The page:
The Boothby Affair was an exposé that occurred in July 1964, involving Ronnie Kray and Lord Boothby, a Conservative, Eton-educated former MP for East Aberdeenshire and a former private secretary to Winston Churchill.


Enugu, NigeriaEdit

Ronnie Kray had attempted to invest thousands of pounds in a doomed project that was to see him and his brother catapulted into the media spotlight which led them to believe that they were 'untouchable'. The project consisted of a major housing and factory development in Enugu, Nigeria.

The project had been touted around for quite a while by Ernest Shinwell son of Manny Shinwell, Labour MP, with no takers. Leslie Payne, the Twins business manager took the project up and convinced Ronnie and Reggie that it would be a good investment if they joined the Consortium. During negotiations with Shinwell Ron was wined and dined at the Houses of Parliament. It was here that he was first introduced to Lord Boothby, a bisexual, flamboyant man who had declared that he was not quite sure if he preferred young boys or young girls. The Twins and their fellow members made many visits to the development site during the ensuing months. In the beginning, they were treated like royalty and met all the local dignitaries and ministers of the region, and on one occasion Ron was given a tour of the local jail and even had his photo taken with a warder.

On another trip to Enugu, Leslie Payne and Freddie Gore were arrested and Gordon Anderson and Charlie Kray had their passports confiscated until they could come up with £5,000 said to be the amount of money owed to one of the contractors involved in the project. Charlie contacted his brothers who raised the cash to secure their release. The problem with this long distance investment project was that the Twins had no real control of the finances and how it was being spent and had to put their 'trust' in others.

Lord BoothbyEdit


As time passed the project and its funds were slowly disappearing, and more investors were needed to keep the project afloat. Ron then approached Lord Boothby, where soon the pair became great friends, mainly through their mutual love of young men and illicit sex. A meeting was set up by Boothby's gay lover Leslie Holt, cat burglar by profession and Ron Kray with the hope of persuading Boothby to invest in the Enugu project.

Also present was "Mad" Teddy Smith another homosexual and friend of Tom Driberg MP. Smith was later involved in the escape of Frank Mitchell and his imprisonment until the time of his death. This meeting, which was photographed, was to have repercussions later on that involved the Prime Minister, Harold Wilson. A leading newspaper got hold of the association with Boothby and Ron Kray and ran an article about 'The Peer and the Gangster'. They didn't name names but it was quite clear who the main contenders were, The Mirror newspaper printed the whole story that left no doubt who was involved. Although no names were printed in the piece, the twins threatened the journalists involved, and Boothby threatened to sue the newspaper with the help of Labour Party leader Harold Wilson's solicitor Arnold Goodman (Wilson wanted to protect the reputation of Labour MP Tom Driberg, a practising homosexual known to associate with both Boothby and Ronnie Kray, just weeks ahead of a pending General Election which Labour was hoping to win).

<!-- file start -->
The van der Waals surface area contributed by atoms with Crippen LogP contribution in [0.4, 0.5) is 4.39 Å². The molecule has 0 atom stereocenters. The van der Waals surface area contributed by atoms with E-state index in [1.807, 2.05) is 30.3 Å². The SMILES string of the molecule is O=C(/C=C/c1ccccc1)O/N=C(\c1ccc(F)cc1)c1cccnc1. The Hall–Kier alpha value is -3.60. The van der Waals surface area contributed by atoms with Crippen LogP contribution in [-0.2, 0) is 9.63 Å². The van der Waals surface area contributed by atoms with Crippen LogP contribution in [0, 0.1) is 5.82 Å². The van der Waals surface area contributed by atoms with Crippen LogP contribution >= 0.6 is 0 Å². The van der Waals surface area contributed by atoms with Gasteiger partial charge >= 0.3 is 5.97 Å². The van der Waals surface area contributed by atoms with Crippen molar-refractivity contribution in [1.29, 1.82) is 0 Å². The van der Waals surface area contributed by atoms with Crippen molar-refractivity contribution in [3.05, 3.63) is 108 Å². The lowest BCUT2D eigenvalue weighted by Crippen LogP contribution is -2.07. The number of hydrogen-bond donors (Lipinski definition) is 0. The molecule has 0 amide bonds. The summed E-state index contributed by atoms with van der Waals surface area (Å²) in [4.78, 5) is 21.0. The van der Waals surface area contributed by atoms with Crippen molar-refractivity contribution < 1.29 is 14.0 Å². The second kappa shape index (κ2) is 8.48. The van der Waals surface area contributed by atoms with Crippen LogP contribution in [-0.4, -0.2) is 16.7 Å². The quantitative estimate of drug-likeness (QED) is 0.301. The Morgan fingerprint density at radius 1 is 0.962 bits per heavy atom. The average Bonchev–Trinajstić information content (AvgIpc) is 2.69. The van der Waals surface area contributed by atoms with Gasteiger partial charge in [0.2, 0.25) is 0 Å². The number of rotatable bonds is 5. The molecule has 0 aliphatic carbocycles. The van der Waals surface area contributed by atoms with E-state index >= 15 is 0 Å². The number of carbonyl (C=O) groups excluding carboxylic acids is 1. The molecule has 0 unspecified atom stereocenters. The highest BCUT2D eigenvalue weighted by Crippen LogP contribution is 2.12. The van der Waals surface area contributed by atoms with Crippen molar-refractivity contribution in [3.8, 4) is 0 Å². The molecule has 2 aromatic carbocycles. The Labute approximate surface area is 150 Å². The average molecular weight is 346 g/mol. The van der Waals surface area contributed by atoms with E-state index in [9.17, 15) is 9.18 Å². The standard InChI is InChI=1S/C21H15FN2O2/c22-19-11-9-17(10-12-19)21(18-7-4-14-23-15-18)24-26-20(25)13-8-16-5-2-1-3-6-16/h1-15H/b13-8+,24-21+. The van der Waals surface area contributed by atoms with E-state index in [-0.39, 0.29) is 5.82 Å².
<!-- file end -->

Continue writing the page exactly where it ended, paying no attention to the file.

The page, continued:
Boothby, on holiday in France when the story broke, knew he was in trouble and telephoned his friend Driberg. Prime Minister Harold Wilson knew about the love lives of his two wayward MPs and took matters into his own hands to protect himself and his position so he appointed a top QC who advised Boothby to sue the Mirror, in the face of this, the newspaper backed down, sacking its editor, printing an apology and paying Boothby £40,000 in an out-of-court settlement. Because of this, other newspapers were unwilling to expose the Krays' connections and criminal activities.

The police investigated the Krays on several occasions, but the brothers' reputation for violence made witnesses afraid to testify. There was also a problem for both main political parties. The Conservative Party was unwilling to press the police to end the Krays' power for fear that the Boothby connection would again be publicised, and the Labour Party, in power from October 1964, but with a wafer-thin majority in the House of Commons and the prospect of another General Election needing to be called in the very near future, did not want Driberg's connections to Ronnie Kray (and his sexual predilections) to get into the public realm.

Boothby was also having an affair with Harold Macmillan's wife Dorothy and made her pregnant. He later got married and pushed his homosexual acquaintances and activities into the background.


Hew McCowan, owner of the Hideaway club and the son of a baronet was also approached for money. The Krays say that he was asked to invest in the Enugu Project but McCowan insists that it was nothing more than an attempt to extort money from the profits of his club. The Twins were arrested in January for demanding money with menaces and had spent more than five weeks in prison when Lord Boothby stood up in the House of Lords and spoke on their behalf, where they were eventually acquitted.

Months later McCowan's club became Kray property and was renamed the El Morocco. Leslie Holt later took up with a Dr. Kells who supplied him with customers for his cat burglary business. Things worked quite well until the police became suspicious of the double act. Holt later died while being operated on by Kells for a foot complaint. Dr. Kells was charged with murder but, mysteriously, was acquitted, with Teddy Smith disappearing in 1968, never to be heard of again.

Documentary Edit

Channel 4 established the truth of the allegations and released a documentary on the subject called The Gangster and the Pervert Peer (2009).

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